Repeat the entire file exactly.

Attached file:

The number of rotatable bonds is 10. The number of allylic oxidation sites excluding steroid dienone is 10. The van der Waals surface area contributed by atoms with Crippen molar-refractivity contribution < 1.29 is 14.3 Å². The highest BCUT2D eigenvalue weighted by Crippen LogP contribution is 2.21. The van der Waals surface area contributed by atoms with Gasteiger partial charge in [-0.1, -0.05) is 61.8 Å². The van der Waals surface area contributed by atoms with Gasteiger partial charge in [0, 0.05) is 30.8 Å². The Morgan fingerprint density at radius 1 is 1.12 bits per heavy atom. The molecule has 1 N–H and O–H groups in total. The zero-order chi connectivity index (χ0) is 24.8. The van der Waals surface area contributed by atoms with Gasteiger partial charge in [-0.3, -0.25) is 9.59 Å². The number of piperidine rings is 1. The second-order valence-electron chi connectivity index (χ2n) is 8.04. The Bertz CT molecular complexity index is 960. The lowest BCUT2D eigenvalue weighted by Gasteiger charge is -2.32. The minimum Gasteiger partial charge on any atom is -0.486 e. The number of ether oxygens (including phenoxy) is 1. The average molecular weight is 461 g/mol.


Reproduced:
The number of rotatable bonds is 10. The number of allylic oxidation sites excluding steroid dienone is 10. The van der Waals surface area contributed by atoms with Crippen molar-refractivity contribution < 1.29 is 14.3 Å². The highest BCUT2D eigenvalue weighted by Crippen LogP contribution is 2.21. The van der Waals surface area contributed by atoms with Gasteiger partial charge in [-0.1, -0.05) is 61.8 Å². The van der Waals surface area contributed by atoms with Gasteiger partial charge in [0, 0.05) is 30.8 Å². The Morgan fingerprint density at radius 1 is 1.12 bits per heavy atom. The molecule has 1 N–H and O–H groups in total. The zero-order chi connectivity index (χ0) is 24.8. The van der Waals surface area contributed by atoms with Gasteiger partial charge in [-0.3, -0.25) is 9.59 Å². The number of piperidine rings is 1. The second-order valence-electron chi connectivity index (χ2n) is 8.04. The Bertz CT molecular complexity index is 960. The lowest BCUT2D eigenvalue weighted by Gasteiger charge is -2.32. The minimum Gasteiger partial charge on any atom is -0.486 e. The number of ether oxygens (including phenoxy) is 1. The average molecular weight is 461 g/mol.